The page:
After surviving cancer 17 years ago, actress Fran Drescher found her “life’s mission.” She set up the Cancer Schmancer Movement to promote proactive health care and toxin-free living. “Turning pain into purpose is extremely healing,” she says.
“Senior Planet” caught up “The Nanny” star as she helped launch Healthline’s “State of Cancer” study, exploring how Baby Boomers use the internet and patient support groups to make treatment decisions.
Fran says she insisted on listening to her body’s “subtle whispers” after being constantly told she was “too young and too thin” to have uterine cancer. Finally diagnosed, aged just 43, she found herself a posse of fellow patients, then started investigating healthy living.
Here the Queens, New York, native reveals her attempts to persuade her parents to eat organic food, her 60th birthday bucket list and a strange encounter with future president Donald Trump.
Senior Planet: You had a run-in with Donald Trump on “The Nanny?”
Fran: We liked to invite our friends from New York onto the show and Trump was one of those many people. I was supposed to say, ‘All you millionaires are alike’ but we got a note from his people saying, ‘Mr Trump is not a millionaire, he’s a billionaire and would like to have the line changed.’ My now gay ex husband (“The Nanny” co-creator Peter Marc Jacobson) framed it. I didn’t want to say billionaire, it didn’t sound right, so I asked if it was ok to say ‘You zillionaires are all alike’ and he was fine with that.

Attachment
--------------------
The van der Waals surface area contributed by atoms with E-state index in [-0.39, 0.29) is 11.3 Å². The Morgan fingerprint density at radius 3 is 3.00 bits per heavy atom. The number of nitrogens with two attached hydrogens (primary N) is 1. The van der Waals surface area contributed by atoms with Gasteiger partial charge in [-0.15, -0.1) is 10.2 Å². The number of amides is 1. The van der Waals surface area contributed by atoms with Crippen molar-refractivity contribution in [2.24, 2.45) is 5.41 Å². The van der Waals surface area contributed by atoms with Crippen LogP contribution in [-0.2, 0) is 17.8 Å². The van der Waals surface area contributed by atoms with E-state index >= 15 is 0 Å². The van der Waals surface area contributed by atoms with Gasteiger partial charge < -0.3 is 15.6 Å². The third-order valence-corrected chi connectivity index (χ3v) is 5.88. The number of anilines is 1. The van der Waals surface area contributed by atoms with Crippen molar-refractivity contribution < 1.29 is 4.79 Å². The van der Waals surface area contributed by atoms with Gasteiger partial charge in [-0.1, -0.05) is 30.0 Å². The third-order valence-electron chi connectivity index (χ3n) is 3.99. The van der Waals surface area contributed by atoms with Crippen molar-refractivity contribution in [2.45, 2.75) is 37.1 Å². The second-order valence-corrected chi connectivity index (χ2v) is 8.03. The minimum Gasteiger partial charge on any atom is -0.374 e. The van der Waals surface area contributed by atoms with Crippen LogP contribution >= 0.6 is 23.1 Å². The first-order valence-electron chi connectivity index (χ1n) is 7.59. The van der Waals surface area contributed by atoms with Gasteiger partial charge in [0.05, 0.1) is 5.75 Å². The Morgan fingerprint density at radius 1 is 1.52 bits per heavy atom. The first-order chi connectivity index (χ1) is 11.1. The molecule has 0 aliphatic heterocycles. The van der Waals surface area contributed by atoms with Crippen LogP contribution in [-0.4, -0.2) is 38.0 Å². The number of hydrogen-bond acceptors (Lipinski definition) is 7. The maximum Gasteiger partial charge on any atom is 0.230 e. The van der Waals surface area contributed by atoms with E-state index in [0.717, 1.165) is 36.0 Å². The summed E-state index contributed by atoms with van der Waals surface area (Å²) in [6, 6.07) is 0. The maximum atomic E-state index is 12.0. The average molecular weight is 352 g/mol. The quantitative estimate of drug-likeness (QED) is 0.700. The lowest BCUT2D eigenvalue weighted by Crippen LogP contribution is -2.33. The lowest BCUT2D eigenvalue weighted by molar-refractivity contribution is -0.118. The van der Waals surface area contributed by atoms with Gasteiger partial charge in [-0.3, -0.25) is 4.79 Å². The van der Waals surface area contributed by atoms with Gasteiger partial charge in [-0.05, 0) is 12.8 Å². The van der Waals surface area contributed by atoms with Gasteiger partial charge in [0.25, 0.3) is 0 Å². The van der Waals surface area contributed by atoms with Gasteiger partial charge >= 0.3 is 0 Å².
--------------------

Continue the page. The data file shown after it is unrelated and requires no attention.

Senior Planet: Do your parents follow your healthy living advice?
Fran: My mom is going to be 84 in April and my dad just turned 88. They are still madly in love after 63 years of marriage and it’s really quite wonderful. They are not too diligent when it comes to eating organic. When I visit I say don’t shop, I will go and buy what you like. Their cleaning stuff is a different matter. I live more with the indigenous people who are more connected to their health and more respectful of the natural world.
I remember the health implications of getting my cancer diagnosis. When you are misdiagnosed it chips away at you. My mission now is to look at other ways, not necessarily driven by big business. Causation of cancer is something widely ignored in Western medicine. A chronic condition is likely caused by the environment, maybe five percent is genetic. But even genes can be turned off and on by lifestyle.
Senior Planet: What do you say to young people sitting indoors on their phones?
Fran: I’m sure it’s not easy for kids on computers, it’s like a religion to them. I’m not saying you can’t go online, just you can’t be on your computer 24/7. You have to go out in the fresh air. Research says that kids are not going to live as long as we do now and we have to change that for their own health and survival. People have to start shouting from the rooftops. We need GMO foods because there is going to be a big population boom? Like, really, who said that?
Senior Planet: What does ageing with attitude mean to you?
Fran: I just turned 60, that was a little bit chilling. You can’t deny it, you can feel it. I’m not afraid to say I went out last night and I am going out tomorrow night, so I am staying in tonight. I used to eat out all the time, now I would rather have people come over and I will cook. I went to Italy for Thanksgiving because on my bucket list I want to live in a foreign country. It was only for one week, just me and my dog in a walk-up apartment.
It’s a license to do what you want to do. I saw an interview with Paul Newman’s wife Joanne Woodward where she said she realized she was never going to learn French. It struck me, was I ever going to raise a baby elephant or live in Italy?
For more information on Healthline’s “State of Cancer” study go to www.Healthline.com